It is interesting that my very old copy of the AKC "complete dog book" characterizes the breed as "tractable and eager to please" "full of play, and yet gentle as a kitten" as well as stating that "the Basenji loves children". Only in the more recent editions is the cautionary added that Basenjis "prefer to make the first overtures and should not be approached from behind" and are "alert & careful with strangers". The breed description from the earlier edition describes my first Basenji to a T. Since it is over forty years ago that I had her, I remain mystified at the reports of bad temperaments in the earlier dogs. However, by comparison, reports of temperament issues seem pretty commonplace these days. Perhaps because of the way dogs are currently kept in our fast paced society?

  • 0
  • P

    I've obviously had no experience of the early Basenjis in the USA but I do know that early Basenjis in the UK were of good temperament. I did meet the two that were exported to Canada and they certainly had lovely temperaments. I was a small child when I used to visit Veronica's kennels and I played with the Basenjis there and met no aggression. I still assert that any bad temperament that arose with later Basenjis was the result of nurture and not nature. I've met many people that claimed that Basenjis have bad temperament and certain of the older kennels were said to breed bad temperaments. I can't argue with other people's experience but can only go by mine.

    I do think that people in general then had little idea of the necessity of early socialisation which I think most of us now are better educated in the matter of raising Basenjis.

    I think that my own Basenjis are typical of the early dogs and indeed I've tried to retain the characteristics. They are very friendly but don't solicit friends and so demonstrate the aloofness of the breed. Any problems in my line have arisen when owners have ignored my advice and I can relate the most horrific stories of the ways some Basenjis temperaments are spoiled by incorrect treatment. I'm sure that's true of the rest of you?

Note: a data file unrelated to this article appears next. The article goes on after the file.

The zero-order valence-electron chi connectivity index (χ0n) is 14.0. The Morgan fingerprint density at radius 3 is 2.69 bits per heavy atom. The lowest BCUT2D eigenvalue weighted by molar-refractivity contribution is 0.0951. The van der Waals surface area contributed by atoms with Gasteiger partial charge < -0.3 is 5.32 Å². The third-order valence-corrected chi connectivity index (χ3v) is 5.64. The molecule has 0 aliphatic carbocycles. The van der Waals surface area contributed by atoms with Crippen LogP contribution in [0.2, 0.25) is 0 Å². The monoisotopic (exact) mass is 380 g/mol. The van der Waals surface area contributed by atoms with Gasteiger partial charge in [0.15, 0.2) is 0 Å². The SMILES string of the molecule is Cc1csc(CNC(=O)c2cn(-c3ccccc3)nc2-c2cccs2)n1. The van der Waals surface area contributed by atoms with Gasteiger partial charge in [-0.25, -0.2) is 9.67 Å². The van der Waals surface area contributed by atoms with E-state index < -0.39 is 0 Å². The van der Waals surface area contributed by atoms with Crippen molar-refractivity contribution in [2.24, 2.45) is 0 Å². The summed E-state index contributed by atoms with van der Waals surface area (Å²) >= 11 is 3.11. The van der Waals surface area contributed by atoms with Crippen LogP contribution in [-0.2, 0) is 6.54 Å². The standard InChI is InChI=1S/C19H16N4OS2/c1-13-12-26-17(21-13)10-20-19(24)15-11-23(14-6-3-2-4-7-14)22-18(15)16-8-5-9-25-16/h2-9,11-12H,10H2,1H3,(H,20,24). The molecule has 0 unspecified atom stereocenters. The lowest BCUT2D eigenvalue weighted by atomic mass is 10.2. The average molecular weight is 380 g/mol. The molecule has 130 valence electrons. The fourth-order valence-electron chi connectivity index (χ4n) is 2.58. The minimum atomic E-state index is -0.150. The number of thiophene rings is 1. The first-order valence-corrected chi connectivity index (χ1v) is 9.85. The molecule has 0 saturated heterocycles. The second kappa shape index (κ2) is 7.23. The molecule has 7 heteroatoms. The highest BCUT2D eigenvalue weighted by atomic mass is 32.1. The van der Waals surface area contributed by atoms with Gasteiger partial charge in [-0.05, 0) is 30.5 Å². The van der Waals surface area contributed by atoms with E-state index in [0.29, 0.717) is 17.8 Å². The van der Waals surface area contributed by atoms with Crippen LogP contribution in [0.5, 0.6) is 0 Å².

• 0
  • Although my experience with Basenjis is little, If Ayo is a typical basenji he definitely has an incredible drive to hunt. He will chase after anything that moves. I think he would make a great hunter and be excellent in lure coursing. I don't like hunting, and this really isn't the place for it either. But I have bben seriously considering getting a lure machine and trying to find some land where I could use it…
    As far as temperament is concerned, on our last show, just as the judge was approaching to check his teeth. Ayo sneezed! and the judge jumped back. He then approached again, realizing it was just a sneeze, but he told me that he had basenjis in the seventies and he jumped back cause he knew what they could do in a second!!!He was nice though, he really liked them, but was careful around them.I told him he had nothing to worry about. Although Ayo sometimes nips when he gets really excited, he has never bitten anyone or been aggressive towards anyone who approached him and he is great with children.
    I am not sure i understand why anyone would NOT want a dog with a nice temperament, but I can understand not wanting to loose that typical Basenji character!!
    By the way, Had never heard of Decker terriers , they look a lot like basenjis, especially the red and white ones!! Interesting breed....

  • 20
    Posts
  • 3697
    Views
  • Log in to reply